Listen&Learn: Neurotransmitters

Jaksyn Peacock
Learn about the chemicals that send messages throughout the body.

Pre-listening vocabulary

  • cell: the smallest unit of life
  • neurotransmitter: a type of chemical that sends messages between different parts of the body
  • receptor: something that senses and responds to signals
  • imbalance: a disproportionate amount of something
  • mental: relating to the mind
  • depression: a mood disorder that causes people to feel upset and exhausted often
  • regulate: to keep something at a normal level

Listening activity

Gapfill exercise

Neurotransmitters are that nerve cells use to communicate with other parts of the body. When a nerve cell releases a chemical, it is detected by a receptor in a different cell. This gives the body a to do something. Some neurotransmitters functions like moving or breathing. Others control and learning processes. There are over 100 known types of neurotransmitters, all with different purposes. An imbalance of neurotransmitters can cause both mental and physical illnesses. For example, people who with depression may have low levels of the chemical called serotonin, which helps to regulate emotions. Other commonly known neurotransmitters include dopamine, which responds to rewards, and adrenaline, which responds to danger.

Comprehension questions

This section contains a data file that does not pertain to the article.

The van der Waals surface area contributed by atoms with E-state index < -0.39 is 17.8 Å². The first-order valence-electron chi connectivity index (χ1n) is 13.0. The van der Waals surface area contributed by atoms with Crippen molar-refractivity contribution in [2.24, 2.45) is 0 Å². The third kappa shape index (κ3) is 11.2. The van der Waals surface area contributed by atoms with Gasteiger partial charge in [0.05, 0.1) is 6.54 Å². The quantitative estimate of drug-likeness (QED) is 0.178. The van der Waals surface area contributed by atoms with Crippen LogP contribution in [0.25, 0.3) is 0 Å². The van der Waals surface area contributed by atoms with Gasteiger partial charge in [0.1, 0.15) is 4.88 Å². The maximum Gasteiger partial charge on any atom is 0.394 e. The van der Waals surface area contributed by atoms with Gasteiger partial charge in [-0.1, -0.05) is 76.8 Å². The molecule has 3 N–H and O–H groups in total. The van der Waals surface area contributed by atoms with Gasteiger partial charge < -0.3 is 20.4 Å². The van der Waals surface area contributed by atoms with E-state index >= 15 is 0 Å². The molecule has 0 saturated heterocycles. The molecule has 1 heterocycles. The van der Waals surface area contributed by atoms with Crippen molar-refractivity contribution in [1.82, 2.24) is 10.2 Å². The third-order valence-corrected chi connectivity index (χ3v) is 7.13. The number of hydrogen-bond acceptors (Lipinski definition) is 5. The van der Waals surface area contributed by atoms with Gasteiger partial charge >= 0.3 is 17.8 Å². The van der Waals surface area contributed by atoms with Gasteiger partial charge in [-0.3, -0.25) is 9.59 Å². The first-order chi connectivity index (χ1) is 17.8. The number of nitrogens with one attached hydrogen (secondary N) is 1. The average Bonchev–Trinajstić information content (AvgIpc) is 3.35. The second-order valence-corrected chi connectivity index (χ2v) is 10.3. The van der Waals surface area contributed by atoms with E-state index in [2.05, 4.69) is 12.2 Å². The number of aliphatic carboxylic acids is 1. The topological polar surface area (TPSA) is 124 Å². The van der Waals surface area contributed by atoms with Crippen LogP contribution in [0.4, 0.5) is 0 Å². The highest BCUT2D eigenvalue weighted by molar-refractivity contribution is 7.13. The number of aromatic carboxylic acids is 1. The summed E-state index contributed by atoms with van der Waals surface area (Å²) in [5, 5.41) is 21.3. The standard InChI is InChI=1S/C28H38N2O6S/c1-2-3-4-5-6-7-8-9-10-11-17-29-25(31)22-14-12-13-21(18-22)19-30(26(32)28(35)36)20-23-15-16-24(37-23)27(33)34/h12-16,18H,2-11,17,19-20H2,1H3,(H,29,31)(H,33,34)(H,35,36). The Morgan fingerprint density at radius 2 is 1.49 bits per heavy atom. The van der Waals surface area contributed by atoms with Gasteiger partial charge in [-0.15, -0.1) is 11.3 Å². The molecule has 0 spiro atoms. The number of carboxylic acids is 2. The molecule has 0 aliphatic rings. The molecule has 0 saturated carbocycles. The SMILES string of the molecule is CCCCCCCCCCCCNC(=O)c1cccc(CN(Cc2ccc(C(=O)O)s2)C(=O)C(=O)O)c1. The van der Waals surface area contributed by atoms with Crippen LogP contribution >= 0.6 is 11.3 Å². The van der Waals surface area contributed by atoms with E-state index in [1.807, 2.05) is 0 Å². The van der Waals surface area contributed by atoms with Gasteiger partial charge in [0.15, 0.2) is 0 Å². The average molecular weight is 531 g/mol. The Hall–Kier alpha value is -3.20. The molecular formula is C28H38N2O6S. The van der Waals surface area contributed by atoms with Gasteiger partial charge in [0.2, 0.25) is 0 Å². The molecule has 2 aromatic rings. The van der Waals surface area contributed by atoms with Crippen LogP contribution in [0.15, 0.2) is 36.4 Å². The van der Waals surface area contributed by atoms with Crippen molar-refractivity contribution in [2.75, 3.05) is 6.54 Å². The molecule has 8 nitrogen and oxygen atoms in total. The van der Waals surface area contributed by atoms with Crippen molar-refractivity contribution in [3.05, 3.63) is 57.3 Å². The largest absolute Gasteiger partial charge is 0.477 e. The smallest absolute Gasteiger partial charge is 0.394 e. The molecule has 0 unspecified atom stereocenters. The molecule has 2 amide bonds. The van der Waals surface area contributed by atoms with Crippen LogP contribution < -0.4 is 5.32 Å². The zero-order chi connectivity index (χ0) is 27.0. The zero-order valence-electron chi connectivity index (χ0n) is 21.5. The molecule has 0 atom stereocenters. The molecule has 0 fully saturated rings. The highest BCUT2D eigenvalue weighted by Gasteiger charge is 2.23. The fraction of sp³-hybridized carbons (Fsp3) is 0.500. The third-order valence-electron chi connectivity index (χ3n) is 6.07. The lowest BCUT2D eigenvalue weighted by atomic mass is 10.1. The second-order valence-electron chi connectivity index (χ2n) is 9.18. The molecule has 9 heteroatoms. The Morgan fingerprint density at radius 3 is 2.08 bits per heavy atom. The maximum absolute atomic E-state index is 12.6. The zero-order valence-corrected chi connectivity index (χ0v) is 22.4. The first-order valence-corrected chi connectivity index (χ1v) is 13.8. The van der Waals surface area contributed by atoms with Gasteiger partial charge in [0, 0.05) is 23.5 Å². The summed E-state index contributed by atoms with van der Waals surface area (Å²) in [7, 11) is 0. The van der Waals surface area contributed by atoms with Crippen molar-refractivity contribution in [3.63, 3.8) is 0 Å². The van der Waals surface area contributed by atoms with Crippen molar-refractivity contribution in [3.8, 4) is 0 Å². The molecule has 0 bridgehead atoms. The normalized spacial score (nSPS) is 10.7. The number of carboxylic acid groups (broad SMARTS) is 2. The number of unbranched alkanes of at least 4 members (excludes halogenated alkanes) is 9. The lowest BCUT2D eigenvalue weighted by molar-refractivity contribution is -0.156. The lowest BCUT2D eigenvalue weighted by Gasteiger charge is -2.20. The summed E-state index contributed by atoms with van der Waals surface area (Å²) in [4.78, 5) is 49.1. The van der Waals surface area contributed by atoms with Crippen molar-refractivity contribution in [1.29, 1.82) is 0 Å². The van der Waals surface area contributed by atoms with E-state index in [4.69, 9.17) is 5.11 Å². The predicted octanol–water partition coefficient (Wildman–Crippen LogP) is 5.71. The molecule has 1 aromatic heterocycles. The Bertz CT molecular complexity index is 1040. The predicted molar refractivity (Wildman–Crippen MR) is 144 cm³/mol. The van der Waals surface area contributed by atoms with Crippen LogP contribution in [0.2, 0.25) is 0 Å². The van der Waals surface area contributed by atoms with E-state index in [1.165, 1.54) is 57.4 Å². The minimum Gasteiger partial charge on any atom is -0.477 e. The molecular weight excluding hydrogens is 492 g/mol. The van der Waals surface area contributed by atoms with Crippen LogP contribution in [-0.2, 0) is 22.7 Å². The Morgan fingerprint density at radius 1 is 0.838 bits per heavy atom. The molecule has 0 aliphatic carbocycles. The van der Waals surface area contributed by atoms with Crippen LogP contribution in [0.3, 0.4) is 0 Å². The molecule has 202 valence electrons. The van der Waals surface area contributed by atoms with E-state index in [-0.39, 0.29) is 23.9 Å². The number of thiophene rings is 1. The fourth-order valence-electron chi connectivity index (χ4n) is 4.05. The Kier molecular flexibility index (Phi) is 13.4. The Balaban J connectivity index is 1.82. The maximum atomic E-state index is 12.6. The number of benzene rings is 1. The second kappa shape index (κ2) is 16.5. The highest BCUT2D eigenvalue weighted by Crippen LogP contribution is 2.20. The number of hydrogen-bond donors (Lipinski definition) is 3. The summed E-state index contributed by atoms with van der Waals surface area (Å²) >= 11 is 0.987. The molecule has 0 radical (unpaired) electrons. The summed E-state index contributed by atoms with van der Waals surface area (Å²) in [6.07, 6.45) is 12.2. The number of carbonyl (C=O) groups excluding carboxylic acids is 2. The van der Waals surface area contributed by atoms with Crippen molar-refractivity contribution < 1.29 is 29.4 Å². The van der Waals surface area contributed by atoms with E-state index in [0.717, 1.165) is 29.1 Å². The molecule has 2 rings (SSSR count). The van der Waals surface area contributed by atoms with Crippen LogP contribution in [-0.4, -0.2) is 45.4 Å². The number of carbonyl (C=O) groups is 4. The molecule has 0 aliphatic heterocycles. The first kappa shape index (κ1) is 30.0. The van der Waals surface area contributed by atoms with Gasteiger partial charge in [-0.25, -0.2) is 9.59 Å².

See answers below

  1. The cells that make neurotransmitters are
    a. nerve cells
    b. blood cells
    c. skin cells
  2. There are at least
    a. 100 known neurotransmitters
    b. 200 known neurotransmitters
    c. 1000 known neurotransmitters
  3. Serotonin is responsible for
    a. regulating emotions
    b. responding to rewards
    c. responding to danger

Discussion/essay questions

  1. Brain chemistry is something scientists are continuing to learn more about. Why is it important to understand the brain?

Transcript

Neurotransmitters are chemicals that nerve cells use to communicate with other parts of the body. When a nerve cell releases a chemical, it is detected by a receptor in a different cell. This gives the body a signal to do something. Some neurotransmitters control functions like moving or breathing. Others control emotions and learning processes. There are over 100 known types of neurotransmitters, all with different purposes. An imbalance of neurotransmitters can cause both mental and physical illnesses. For example, people who struggle with depression may have low levels of the chemical called serotonin, which helps to regulate emotions. Other commonly known neurotransmitters include dopamine, which responds to rewards, and adrenaline, which responds to danger.

Answers to comprehension questions

1a 2a 3a

Written and recorded by Jaksyn Peacock for EnglishClub

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